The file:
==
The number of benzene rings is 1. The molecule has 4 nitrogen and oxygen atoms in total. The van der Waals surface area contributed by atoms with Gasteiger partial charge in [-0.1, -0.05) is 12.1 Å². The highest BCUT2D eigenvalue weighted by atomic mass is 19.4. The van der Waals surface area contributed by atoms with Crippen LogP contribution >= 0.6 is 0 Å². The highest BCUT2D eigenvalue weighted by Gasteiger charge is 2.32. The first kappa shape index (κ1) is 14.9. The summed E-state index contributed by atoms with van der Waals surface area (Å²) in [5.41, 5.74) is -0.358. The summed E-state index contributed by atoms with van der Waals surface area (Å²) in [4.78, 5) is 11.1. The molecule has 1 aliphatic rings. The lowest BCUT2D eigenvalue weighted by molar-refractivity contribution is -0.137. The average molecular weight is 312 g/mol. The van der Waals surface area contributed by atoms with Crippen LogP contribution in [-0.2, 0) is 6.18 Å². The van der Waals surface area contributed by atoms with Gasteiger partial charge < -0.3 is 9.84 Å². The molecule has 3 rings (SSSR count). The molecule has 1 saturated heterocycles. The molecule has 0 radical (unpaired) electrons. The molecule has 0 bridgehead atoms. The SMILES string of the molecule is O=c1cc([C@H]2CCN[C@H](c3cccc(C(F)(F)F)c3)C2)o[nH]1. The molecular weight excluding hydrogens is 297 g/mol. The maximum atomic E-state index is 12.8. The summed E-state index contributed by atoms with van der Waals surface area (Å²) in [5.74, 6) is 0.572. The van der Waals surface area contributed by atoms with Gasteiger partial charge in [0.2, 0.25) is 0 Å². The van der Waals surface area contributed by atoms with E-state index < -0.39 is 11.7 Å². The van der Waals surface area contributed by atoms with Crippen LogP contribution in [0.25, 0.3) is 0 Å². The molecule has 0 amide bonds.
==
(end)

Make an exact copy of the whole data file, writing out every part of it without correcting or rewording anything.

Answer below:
The number of benzene rings is 1. The molecule has 4 nitrogen and oxygen atoms in total. The van der Waals surface area contributed by atoms with Gasteiger partial charge in [-0.1, -0.05) is 12.1 Å². The highest BCUT2D eigenvalue weighted by atomic mass is 19.4. The van der Waals surface area contributed by atoms with Crippen LogP contribution >= 0.6 is 0 Å². The highest BCUT2D eigenvalue weighted by Gasteiger charge is 2.32. The first kappa shape index (κ1) is 14.9. The summed E-state index contributed by atoms with van der Waals surface area (Å²) in [5.41, 5.74) is -0.358. The summed E-state index contributed by atoms with van der Waals surface area (Å²) in [4.78, 5) is 11.1. The molecule has 1 aliphatic rings. The lowest BCUT2D eigenvalue weighted by molar-refractivity contribution is -0.137. The average molecular weight is 312 g/mol. The van der Waals surface area contributed by atoms with Crippen LogP contribution in [-0.2, 0) is 6.18 Å². The van der Waals surface area contributed by atoms with Gasteiger partial charge < -0.3 is 9.84 Å². The molecule has 3 rings (SSSR count). The molecule has 1 saturated heterocycles. The molecule has 0 radical (unpaired) electrons. The molecule has 0 bridgehead atoms. The SMILES string of the molecule is O=c1cc([C@H]2CCN[C@H](c3cccc(C(F)(F)F)c3)C2)o[nH]1. The molecular weight excluding hydrogens is 297 g/mol. The maximum atomic E-state index is 12.8. The summed E-state index contributed by atoms with van der Waals surface area (Å²) in [5.74, 6) is 0.572. The van der Waals surface area contributed by atoms with Gasteiger partial charge in [0.2, 0.25) is 0 Å². The van der Waals surface area contributed by atoms with E-state index < -0.39 is 11.7 Å². The van der Waals surface area contributed by atoms with Crippen LogP contribution in [0.25, 0.3) is 0 Å². The molecule has 0 amide bonds.